We ask for nothing in return ever. We just say that we want them to try it in their everyday lives, and if they have feedback for us, let us know. If you feel compelled to post, that’s great, but you don’t have to. It’s been a great acquisition strategy because, if they love the product, it’s organic for them to share it.

We’ve come to realize that, being a CPG brand, we have to give away as much of our product as we can for the lowest cost possible, try to be careful with our margins in the process and track our influencer strategy to see the purchases driven by it. The results are showing that it resonates better than any Facebook ad if people are posting the products in their everyday lives.

What’s helping you drive retail sales today?

Shelf talkers is a big one. That came in the last year in our journey to be retail-first. Our refill program is also important. I’ve seen a lot more retailers, even independent retailers, looking for refillable options. When you have a refill program, customers are more likely to become repeat customers, and that’s a win for retailers and the environment as well.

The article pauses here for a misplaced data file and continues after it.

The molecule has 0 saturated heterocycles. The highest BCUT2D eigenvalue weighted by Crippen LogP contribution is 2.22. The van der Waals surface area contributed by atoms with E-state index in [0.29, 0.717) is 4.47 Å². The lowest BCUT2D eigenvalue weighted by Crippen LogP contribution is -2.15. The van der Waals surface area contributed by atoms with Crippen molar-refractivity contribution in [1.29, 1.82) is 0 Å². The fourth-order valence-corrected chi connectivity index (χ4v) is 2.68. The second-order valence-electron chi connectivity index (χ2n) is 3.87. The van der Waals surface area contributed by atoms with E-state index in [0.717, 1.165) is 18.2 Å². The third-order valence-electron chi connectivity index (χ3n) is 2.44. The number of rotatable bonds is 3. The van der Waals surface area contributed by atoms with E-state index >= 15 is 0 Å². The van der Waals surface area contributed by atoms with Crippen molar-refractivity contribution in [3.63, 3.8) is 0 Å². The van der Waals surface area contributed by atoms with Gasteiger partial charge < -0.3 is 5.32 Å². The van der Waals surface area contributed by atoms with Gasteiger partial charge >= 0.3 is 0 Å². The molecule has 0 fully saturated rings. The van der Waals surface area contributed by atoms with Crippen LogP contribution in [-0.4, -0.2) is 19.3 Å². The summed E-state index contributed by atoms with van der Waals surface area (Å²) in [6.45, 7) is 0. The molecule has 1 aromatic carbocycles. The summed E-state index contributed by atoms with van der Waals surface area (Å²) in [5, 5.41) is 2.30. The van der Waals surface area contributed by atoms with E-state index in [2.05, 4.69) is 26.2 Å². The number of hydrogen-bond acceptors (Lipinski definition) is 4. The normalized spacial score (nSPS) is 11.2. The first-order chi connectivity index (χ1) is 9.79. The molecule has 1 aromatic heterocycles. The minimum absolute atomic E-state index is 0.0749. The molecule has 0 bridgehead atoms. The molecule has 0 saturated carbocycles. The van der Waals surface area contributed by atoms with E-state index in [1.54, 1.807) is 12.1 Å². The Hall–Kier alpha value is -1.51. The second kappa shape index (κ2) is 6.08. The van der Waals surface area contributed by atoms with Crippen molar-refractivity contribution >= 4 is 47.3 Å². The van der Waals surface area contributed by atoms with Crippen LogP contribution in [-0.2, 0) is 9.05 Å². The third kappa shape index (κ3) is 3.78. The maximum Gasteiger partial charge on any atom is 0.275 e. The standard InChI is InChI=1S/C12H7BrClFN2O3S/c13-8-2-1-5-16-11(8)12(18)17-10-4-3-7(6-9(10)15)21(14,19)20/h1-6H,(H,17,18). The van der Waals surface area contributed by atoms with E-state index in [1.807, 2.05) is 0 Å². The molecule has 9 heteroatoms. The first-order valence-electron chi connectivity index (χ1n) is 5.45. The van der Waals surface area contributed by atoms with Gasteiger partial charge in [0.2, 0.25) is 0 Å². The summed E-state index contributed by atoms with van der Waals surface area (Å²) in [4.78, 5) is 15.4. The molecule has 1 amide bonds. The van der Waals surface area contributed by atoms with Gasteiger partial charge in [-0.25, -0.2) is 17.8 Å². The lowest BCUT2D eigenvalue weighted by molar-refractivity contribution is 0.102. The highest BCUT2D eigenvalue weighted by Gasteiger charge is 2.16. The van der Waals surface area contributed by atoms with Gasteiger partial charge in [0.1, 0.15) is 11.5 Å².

We are very intentional about having higher than average margins for retailers. So, when you are a retail partner for Tease, your margins are 56% to 65%. So much thought went into our supply chain and costs. How do you come up with an MSRP for tea that people are going to want to pay for at full price while giving generous margins? At first, we were going to launch an MSRP of $19 for 15 tea bags. Then, we realized we weren’t out of the woods with supply chain issues, so we took a risk to increase the MSRP to $22.

We did that because we knew that, if we stuck to $19, which may seem like a fair price for consumers, we would sacrifice retailer margins, and they would be less likely to carry us in stores. We all know that retailers are still struggling from the pandemic. It was really important for us to have supportive margins for them and also to establish ourselves in the beauty and wellness sector as a tea brand.